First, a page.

The City of Los Angeles recently passed an ordinance to ban smokeless tobacco at all baseball and athletic venues that will directly affect Dodgers players this upcoming season. Similar bans have been passed in Boston and San Francisco, and the New York Times has reported that New York City has also introduced a smokeless tobacco ban bill.
The ban has its roots largely in the premise that baseball players who chew or dip smokeless tobacco influence young fans to do the same.
Smokeless tobacco is awful for your health -- no one debates that -- but it is also not illegal. You can buy smokeless tobacco legally in this country, as long as you are 18 years of age.
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I don't dip or chew anymore. I first tried it in high school and chewed some in college and in my professional baseball career. I liked it, but the risk vs. reward didn't add up, so I never did it with any regularity. It was easy for me to say no. That's not the case with a lot of players.
The story for most who chew tobacco or who use dip doesn't start with, "When I was a kid I watched my favorite baseball player use smokeless tobacco so I started using it, too." Like most vices, a peer often introduces smokeless tobacco to us. Then it becomes decision time and hopefully you have prepped your child. Ideally, he says no, but if he says yes, don't blame baseball players.
Major League Baseball does a good job of educating its fans and its players about the perils of smokeless tobacco use. Joe Garagiola would hold a once-a-year mandatory meeting in spring training to educate players and coaches on the health risks of smokeless tobacco. He held no punches. The images were graphic and his message was more than enough to scare me out of using it.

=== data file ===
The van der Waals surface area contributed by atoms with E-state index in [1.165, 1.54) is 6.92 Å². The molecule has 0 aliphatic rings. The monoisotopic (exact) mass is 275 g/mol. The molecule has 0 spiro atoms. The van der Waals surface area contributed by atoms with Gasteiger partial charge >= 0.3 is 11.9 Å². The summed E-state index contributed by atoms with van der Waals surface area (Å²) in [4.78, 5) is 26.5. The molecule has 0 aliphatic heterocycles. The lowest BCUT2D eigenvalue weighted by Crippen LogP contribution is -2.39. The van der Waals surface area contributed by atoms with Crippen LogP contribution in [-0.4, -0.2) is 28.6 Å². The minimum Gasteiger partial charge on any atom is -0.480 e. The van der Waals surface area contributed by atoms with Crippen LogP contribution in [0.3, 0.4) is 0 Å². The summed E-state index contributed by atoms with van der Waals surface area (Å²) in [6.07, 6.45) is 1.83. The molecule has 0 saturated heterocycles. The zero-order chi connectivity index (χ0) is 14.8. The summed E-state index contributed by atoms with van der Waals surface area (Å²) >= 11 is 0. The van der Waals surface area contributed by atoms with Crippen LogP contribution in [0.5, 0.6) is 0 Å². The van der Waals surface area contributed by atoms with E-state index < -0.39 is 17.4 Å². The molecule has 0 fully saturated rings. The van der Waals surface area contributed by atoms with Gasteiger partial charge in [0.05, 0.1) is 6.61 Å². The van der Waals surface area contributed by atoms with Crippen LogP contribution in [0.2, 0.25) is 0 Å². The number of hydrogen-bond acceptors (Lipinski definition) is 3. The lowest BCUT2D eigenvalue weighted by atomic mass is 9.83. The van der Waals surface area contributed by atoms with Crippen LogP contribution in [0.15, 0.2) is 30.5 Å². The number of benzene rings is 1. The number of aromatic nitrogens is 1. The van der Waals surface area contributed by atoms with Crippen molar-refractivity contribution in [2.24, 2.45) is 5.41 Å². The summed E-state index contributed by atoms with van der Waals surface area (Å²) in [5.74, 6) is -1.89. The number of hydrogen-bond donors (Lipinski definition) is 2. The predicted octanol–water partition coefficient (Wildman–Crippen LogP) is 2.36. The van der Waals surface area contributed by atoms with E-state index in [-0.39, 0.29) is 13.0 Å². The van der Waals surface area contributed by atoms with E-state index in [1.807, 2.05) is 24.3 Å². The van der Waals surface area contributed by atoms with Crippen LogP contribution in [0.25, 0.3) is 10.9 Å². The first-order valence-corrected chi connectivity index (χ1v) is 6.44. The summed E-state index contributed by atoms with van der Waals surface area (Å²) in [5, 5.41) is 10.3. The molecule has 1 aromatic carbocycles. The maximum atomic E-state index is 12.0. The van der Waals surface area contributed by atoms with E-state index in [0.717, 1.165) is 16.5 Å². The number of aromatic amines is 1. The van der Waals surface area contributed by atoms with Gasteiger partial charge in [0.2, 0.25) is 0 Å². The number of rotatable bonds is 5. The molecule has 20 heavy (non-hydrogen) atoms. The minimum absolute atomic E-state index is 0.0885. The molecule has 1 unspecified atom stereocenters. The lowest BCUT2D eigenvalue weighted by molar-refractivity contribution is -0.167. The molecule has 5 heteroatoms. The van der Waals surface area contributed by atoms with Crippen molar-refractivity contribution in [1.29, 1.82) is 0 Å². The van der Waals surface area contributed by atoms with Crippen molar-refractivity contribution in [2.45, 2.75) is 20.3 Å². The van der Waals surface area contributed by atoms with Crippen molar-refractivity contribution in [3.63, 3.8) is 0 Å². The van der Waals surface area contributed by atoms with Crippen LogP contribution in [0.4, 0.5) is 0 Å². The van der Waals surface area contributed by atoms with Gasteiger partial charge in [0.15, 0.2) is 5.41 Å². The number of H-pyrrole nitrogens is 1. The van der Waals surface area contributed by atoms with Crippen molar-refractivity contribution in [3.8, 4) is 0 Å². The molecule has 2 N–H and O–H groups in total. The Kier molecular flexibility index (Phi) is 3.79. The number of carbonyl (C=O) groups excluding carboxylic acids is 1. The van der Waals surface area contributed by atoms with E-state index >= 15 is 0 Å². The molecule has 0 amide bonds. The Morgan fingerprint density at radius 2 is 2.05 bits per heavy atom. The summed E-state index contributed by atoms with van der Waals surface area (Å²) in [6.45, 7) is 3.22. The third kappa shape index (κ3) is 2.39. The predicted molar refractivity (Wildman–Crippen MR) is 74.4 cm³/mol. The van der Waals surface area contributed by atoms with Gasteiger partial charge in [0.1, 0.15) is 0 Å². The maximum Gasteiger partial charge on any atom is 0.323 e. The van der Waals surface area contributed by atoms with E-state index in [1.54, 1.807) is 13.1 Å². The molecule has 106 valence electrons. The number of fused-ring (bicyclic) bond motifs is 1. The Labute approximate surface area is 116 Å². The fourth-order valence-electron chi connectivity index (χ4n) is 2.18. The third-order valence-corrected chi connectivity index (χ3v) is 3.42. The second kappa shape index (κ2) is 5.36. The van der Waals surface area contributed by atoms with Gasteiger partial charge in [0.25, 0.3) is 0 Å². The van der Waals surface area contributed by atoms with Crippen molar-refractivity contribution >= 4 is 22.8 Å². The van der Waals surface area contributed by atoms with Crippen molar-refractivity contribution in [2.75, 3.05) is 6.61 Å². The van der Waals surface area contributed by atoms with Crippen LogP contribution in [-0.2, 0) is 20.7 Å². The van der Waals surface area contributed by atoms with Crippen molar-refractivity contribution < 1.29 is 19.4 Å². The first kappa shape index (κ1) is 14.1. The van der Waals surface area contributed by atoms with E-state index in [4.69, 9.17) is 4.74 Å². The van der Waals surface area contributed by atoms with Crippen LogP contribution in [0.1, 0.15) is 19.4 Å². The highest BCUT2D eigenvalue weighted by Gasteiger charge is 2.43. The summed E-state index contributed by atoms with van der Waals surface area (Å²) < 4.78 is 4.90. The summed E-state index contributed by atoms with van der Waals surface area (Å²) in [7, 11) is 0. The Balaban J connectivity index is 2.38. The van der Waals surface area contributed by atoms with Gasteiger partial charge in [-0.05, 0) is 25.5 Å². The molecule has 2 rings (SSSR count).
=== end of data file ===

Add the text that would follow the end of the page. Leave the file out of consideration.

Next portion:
For those who were addicted already, though, it did very little.
MLB and the MLBPA developed a plan in 2015 that made a doctor available, one who is an expert in the field, to help players quit. A comprehensive and confidential treatment plan was developed with the hope that an often-lifelong addiction can become a thing of the past. It is a wonderful option for players and one I am surprised was not available sooner.
The ballpark ban, however, will accomplish very little and it steps on the freedoms of players while hiding behind the idea of protecting our children.
If cities were concerned about protecting the immediate and long-term futures of our children, alcohol would never be served at a professional sporting event.
● I've never seen a fight in the stands at a game because one or more of the participants had too much smokeless tobacco.
● Drivers who are over the smokeless tobacco legal limit do not cause deadly automobile accidents.
● My kids have never been made uncomfortable at a game by a fan who is being belligerent and cursing because he has had too much smokeless tobacco.
● No one has gotten cancer because he was subject to someone else's smokeless tobacco use.
● A fan has never died at a stadium because he had too much smokeless tobacco.
It is not the job of professional athletes, leagues or teams to raise your children or teach them right from wrong -- that's your job. Cities banning smokeless tobacco in the name of protecting children rings hollow.
When an athlete does something wrong from a sport my children follow I talk to them about it. That's part of my job as their father.
Baseball and other sports do a good job of using the attention they receive to make fans aware of a variety of issues that need attention. The PSAs, the programs and a player using his voice to raise awareness are of great value, and we all love it when an athlete takes on a cause.
But this isn't that.
Education and awareness are the keys and those have to take place at an early age. Bans don't work. The idea that tobacco use among children is a baseball issue is erroneous. These bans will accomplish nothing to address the problem.